45% saw a negative impact of STRs 25% saw both pro’s and con’s.

LOTS of comments received: https://www.oxnard.org/wp-content/uploads/2016/07/SupplementalResponses.pdf

Some key points of the survey:



The Oxnard beach community is rather laid back. It is a quiet retreat from hectic life, a sanctuary for residents and visitors alike. Its ocean beaches are long, beautiful and remarkably uncrowded. Housing prices are some of the highest in town, but only a fraction of more well-known beach communities, like Malibu, Santa Barbara, Newport Beach, Santa Monica and Manhattan Beach.

It unusual to see major conflict in the beach neighborhoods. But, Short-Term Rentals (STR’s) of beach houses has been one of the hottest, most bitterly controversial issues lately- even more so than the new power plant proposal. A hard-fought and dirty-trick laden board election was fought over STR’s within the Mandalay Shores Community Association (Mandalay Beach/AKA Oxnard Shores), with  the majority of the new board opposing any type of short-term rentals.

That organization’s rules prohibit STR’s, defined as 30 days or less rental periods, but dozens of owners rent anyway. So what we have here is a classic case of property rights: the owners’/renters’ rights to do with their property as the see fit vs. the rights to “quiet enjoyment” of the opposing property owners.  The latter are sick of abusive owners/tenants who sometimes make their life a living hell- via loud parties, drunken behavior, trash strewn around, parking taken up, extra traffic and even crime. Other neighborhoods have had problems, too.

So why now?  This issue has been simmering for a long time, but in recent years, the need/desire of owners for income and the advent of highly successful rental web sites such as AirBnB and Home Away have made it far easier to attract tenants fron 

This is an issue in beach communities all over and even in some non-beach areas, such as Ojai. Most beach communities have some sort of regulation over STR’s.  However, the California Coastal Commission (CCC) has review authority over regulations in coastal areas. It specifically blocks STR bans, on the grounds that coastal areas should be kept “accessible” and promote tourism, which it feels the rentals do. However, it is OK with reasonable regulation, but CCC determines what that is- still another erosion of local control within the state. Cities that ban STR’s did so before the Coastal Commission got involved and are presumably “grandfathered” in with their regulations.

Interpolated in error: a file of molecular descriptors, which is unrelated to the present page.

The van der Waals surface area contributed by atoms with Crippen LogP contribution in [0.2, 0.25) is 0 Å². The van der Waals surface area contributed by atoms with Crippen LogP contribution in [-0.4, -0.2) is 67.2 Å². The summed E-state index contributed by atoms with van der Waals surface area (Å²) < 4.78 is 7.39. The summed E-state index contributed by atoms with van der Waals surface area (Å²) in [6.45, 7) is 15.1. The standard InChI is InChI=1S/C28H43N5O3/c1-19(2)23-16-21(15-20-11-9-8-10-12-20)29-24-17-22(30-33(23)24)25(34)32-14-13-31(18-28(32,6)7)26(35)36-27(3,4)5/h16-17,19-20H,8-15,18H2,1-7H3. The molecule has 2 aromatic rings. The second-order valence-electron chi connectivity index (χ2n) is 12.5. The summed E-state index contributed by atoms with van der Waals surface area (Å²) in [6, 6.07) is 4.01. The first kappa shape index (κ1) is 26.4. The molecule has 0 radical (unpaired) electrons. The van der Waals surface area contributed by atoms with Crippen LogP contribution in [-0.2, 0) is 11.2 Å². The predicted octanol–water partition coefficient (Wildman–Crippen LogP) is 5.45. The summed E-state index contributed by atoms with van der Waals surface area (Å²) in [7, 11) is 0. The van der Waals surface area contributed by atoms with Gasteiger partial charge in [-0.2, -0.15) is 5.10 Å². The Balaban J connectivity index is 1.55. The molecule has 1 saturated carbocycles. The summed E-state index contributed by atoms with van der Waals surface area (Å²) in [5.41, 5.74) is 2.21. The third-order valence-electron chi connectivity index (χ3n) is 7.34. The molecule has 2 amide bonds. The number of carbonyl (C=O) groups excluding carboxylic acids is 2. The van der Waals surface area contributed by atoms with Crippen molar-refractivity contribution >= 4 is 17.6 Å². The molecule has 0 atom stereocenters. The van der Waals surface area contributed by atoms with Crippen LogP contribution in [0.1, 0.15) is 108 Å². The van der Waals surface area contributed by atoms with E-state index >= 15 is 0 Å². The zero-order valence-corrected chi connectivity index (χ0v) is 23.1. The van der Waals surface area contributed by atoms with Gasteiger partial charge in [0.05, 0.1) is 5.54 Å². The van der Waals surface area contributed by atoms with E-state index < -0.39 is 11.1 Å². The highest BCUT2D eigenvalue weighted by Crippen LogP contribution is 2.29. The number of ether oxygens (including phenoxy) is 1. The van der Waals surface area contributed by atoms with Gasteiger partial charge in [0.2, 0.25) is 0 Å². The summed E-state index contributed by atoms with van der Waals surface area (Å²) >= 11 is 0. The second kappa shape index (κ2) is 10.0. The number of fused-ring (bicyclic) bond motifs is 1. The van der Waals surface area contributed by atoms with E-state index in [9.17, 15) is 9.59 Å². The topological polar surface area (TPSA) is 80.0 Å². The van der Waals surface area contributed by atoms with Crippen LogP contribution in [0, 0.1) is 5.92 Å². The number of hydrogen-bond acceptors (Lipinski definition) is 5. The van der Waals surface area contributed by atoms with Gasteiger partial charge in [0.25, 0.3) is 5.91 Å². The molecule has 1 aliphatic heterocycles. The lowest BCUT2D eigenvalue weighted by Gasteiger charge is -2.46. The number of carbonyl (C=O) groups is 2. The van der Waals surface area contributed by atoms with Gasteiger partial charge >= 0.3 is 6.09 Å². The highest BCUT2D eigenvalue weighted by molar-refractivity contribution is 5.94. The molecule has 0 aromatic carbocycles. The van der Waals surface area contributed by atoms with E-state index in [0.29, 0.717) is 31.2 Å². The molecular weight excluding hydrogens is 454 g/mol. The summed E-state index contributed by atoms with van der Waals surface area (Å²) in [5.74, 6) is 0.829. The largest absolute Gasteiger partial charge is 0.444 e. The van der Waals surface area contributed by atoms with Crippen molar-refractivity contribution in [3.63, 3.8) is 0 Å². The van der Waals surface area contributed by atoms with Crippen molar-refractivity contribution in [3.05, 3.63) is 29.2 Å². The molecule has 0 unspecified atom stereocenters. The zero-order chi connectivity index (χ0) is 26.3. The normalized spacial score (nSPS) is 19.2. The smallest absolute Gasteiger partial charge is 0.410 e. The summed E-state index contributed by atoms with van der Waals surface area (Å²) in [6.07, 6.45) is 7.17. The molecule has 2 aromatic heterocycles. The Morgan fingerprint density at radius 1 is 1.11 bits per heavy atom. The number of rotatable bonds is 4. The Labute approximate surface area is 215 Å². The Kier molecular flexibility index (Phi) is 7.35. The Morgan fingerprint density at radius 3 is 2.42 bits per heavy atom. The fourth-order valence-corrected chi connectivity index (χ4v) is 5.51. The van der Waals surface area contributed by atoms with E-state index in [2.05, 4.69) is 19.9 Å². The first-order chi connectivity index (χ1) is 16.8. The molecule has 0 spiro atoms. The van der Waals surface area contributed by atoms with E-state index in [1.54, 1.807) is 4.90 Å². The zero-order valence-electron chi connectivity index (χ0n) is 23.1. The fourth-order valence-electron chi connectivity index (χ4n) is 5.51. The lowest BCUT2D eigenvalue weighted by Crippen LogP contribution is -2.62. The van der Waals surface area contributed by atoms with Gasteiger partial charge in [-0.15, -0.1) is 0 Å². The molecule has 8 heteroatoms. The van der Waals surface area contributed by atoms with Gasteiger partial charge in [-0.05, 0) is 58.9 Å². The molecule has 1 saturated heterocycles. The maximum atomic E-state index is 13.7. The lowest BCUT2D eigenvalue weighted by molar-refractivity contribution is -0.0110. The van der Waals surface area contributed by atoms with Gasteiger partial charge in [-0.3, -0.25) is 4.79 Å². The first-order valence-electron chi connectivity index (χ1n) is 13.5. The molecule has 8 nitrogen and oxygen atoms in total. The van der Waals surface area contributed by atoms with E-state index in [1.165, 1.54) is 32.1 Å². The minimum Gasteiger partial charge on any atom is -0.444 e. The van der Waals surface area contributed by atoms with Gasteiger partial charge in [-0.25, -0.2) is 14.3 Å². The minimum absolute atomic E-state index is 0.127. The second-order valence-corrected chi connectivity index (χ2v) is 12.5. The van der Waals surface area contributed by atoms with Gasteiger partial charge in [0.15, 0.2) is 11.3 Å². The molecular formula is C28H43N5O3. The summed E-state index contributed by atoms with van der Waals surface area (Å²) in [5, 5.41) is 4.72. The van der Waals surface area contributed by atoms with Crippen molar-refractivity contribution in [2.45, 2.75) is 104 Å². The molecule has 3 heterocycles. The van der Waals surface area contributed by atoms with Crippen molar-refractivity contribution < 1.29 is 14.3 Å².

There are cases where the CCC has shot down attempts to ban or what they say is over-restricting STR’s. For example, bans have been overturned in Encinitas and Pismo Beach and Hermosa Beach. CCC is preparing to review Manhattan Beach’s ban.

The City of Oxnard has had numerous complaints about problems caused by short-term rental tenants. Sometimes, the Oxnard Police Department is asked to intervene in disputes between tenants, renting owners and upset neighbors. But since regulations don’t prohibit the rentals, it can only act on specific offenses of other ordinances, such as noise, disorderly conduct, unsafe vehicle operation, parking violations, etc.  But, over the last year or so, they are positioning themselves to act, via the City Council and Planning Dept. The Council instructed the police to study the problem and the Planning Dept. to take action.  So they conducted a public survey in March, released the results, which included a hefty 750 responses, in June. They held this  Community Meeting on 8-17-16 on the subject, to inform the public and solicit some input on enforcement priorities.

Beach property owners Robert and Demetra Greenfield are now litigating for their right to rent their property. Last we heard, a hearing is scheduled for September 19, 2016 in Ventura County Superior Court.

Oxnard Shores resident Julie Pena, who has been heavily involved in neighborhood Councils and currently on the board of the Inter-Neighborhood Council,  is not opposed to short-term rentals, but would like to see some safeguards implemented. She told us that the caretakers are a good idea and that registration/licensing and permits would be OK if costs and bureaucracy could be contained. Although she is a local realtor, she said that she doesn’t do short-term rentals and doesn’t rent out her house. She said that Keller-Williams and Coldwell-Banker do the most such business. She also opined that full service local  brokers, as opposed to cut-rate on line rental services,  can provide far better service and help avoid most of the problems that have surfaced.

Former Mandalay Shores Community Association Chair David Laufer takes a very different stance. He is totally opposed to any short-term rentals and regards them as the scourge of the neighborhood. He has told us that his neighborhood is intended to be residential, free of the de facto “hotels” which some owners are running as businesses and adversely altering the character of the area.